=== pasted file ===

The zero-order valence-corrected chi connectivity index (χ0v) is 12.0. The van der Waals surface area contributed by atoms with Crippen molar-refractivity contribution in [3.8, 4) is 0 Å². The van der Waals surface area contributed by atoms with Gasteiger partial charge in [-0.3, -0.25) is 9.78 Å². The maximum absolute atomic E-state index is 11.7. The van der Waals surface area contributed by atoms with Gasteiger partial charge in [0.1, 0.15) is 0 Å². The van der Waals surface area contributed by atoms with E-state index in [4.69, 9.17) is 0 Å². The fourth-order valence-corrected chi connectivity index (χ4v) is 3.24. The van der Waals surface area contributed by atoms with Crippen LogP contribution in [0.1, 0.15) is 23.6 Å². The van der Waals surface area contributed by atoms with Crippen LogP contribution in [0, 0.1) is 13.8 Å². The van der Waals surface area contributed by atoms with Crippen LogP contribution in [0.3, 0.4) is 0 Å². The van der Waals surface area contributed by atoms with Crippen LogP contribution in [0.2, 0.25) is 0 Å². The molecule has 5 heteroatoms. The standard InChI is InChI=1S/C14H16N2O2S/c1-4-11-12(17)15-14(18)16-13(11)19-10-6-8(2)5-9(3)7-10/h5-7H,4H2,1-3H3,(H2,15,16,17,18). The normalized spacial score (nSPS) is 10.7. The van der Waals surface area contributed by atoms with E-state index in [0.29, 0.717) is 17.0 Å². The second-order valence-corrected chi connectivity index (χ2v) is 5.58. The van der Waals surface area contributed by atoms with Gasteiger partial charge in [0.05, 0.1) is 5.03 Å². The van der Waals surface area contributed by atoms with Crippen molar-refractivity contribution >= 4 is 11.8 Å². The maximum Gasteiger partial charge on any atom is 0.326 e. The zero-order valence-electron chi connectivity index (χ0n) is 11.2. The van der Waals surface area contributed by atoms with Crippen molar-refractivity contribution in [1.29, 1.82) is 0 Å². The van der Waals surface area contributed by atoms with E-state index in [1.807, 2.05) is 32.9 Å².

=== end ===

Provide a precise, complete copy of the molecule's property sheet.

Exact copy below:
The zero-order valence-corrected chi connectivity index (χ0v) is 12.0. The van der Waals surface area contributed by atoms with Crippen molar-refractivity contribution in [3.8, 4) is 0 Å². The van der Waals surface area contributed by atoms with Gasteiger partial charge in [-0.3, -0.25) is 9.78 Å². The maximum absolute atomic E-state index is 11.7. The van der Waals surface area contributed by atoms with Gasteiger partial charge in [0.1, 0.15) is 0 Å². The van der Waals surface area contributed by atoms with E-state index in [4.69, 9.17) is 0 Å². The fourth-order valence-corrected chi connectivity index (χ4v) is 3.24. The van der Waals surface area contributed by atoms with Crippen LogP contribution in [0.1, 0.15) is 23.6 Å². The van der Waals surface area contributed by atoms with Crippen LogP contribution in [0, 0.1) is 13.8 Å². The van der Waals surface area contributed by atoms with Crippen LogP contribution in [0.3, 0.4) is 0 Å². The van der Waals surface area contributed by atoms with Crippen LogP contribution in [0.2, 0.25) is 0 Å². The molecule has 5 heteroatoms. The standard InChI is InChI=1S/C14H16N2O2S/c1-4-11-12(17)15-14(18)16-13(11)19-10-6-8(2)5-9(3)7-10/h5-7H,4H2,1-3H3,(H2,15,16,17,18). The normalized spacial score (nSPS) is 10.7. The van der Waals surface area contributed by atoms with E-state index in [0.29, 0.717) is 17.0 Å². The second-order valence-corrected chi connectivity index (χ2v) is 5.58. The van der Waals surface area contributed by atoms with Gasteiger partial charge in [0.05, 0.1) is 5.03 Å². The van der Waals surface area contributed by atoms with Crippen molar-refractivity contribution >= 4 is 11.8 Å². The maximum Gasteiger partial charge on any atom is 0.326 e. The zero-order valence-electron chi connectivity index (χ0n) is 11.2. The van der Waals surface area contributed by atoms with Crippen molar-refractivity contribution in [1.29, 1.82) is 0 Å². The van der Waals surface area contributed by atoms with E-state index in [1.807, 2.05) is 32.9 Å².